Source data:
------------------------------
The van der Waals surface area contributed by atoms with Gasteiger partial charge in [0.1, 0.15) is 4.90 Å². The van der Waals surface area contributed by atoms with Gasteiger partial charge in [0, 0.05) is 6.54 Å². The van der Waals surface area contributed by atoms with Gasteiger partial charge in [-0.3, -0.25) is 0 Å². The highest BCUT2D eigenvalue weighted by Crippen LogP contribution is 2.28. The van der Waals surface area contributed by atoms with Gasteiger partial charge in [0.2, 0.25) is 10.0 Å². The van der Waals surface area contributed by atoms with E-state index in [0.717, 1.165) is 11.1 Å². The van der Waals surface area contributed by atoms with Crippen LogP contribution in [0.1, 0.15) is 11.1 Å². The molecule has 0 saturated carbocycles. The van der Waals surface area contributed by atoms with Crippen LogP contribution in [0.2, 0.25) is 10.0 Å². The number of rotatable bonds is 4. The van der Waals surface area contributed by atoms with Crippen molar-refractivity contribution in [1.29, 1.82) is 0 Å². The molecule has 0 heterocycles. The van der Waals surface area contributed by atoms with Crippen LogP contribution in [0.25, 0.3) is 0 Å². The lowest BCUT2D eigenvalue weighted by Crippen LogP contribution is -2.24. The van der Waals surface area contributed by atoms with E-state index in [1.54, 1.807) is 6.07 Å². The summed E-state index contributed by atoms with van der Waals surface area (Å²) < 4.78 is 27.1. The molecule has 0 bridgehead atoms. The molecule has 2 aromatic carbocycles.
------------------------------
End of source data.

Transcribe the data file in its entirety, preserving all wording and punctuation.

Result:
The van der Waals surface area contributed by atoms with Gasteiger partial charge in [0.1, 0.15) is 4.90 Å². The van der Waals surface area contributed by atoms with Gasteiger partial charge in [0, 0.05) is 6.54 Å². The van der Waals surface area contributed by atoms with Gasteiger partial charge in [-0.3, -0.25) is 0 Å². The highest BCUT2D eigenvalue weighted by Crippen LogP contribution is 2.28. The van der Waals surface area contributed by atoms with Gasteiger partial charge in [0.2, 0.25) is 10.0 Å². The van der Waals surface area contributed by atoms with E-state index in [0.717, 1.165) is 11.1 Å². The van der Waals surface area contributed by atoms with Crippen LogP contribution in [0.1, 0.15) is 11.1 Å². The molecule has 0 saturated carbocycles. The van der Waals surface area contributed by atoms with Crippen LogP contribution in [0.2, 0.25) is 10.0 Å². The number of rotatable bonds is 4. The van der Waals surface area contributed by atoms with Crippen molar-refractivity contribution in [1.29, 1.82) is 0 Å². The molecule has 0 heterocycles. The van der Waals surface area contributed by atoms with Crippen LogP contribution in [0.25, 0.3) is 0 Å². The lowest BCUT2D eigenvalue weighted by Crippen LogP contribution is -2.24. The van der Waals surface area contributed by atoms with E-state index in [1.54, 1.807) is 6.07 Å². The summed E-state index contributed by atoms with van der Waals surface area (Å²) < 4.78 is 27.1. The molecule has 0 bridgehead atoms. The molecule has 2 aromatic carbocycles.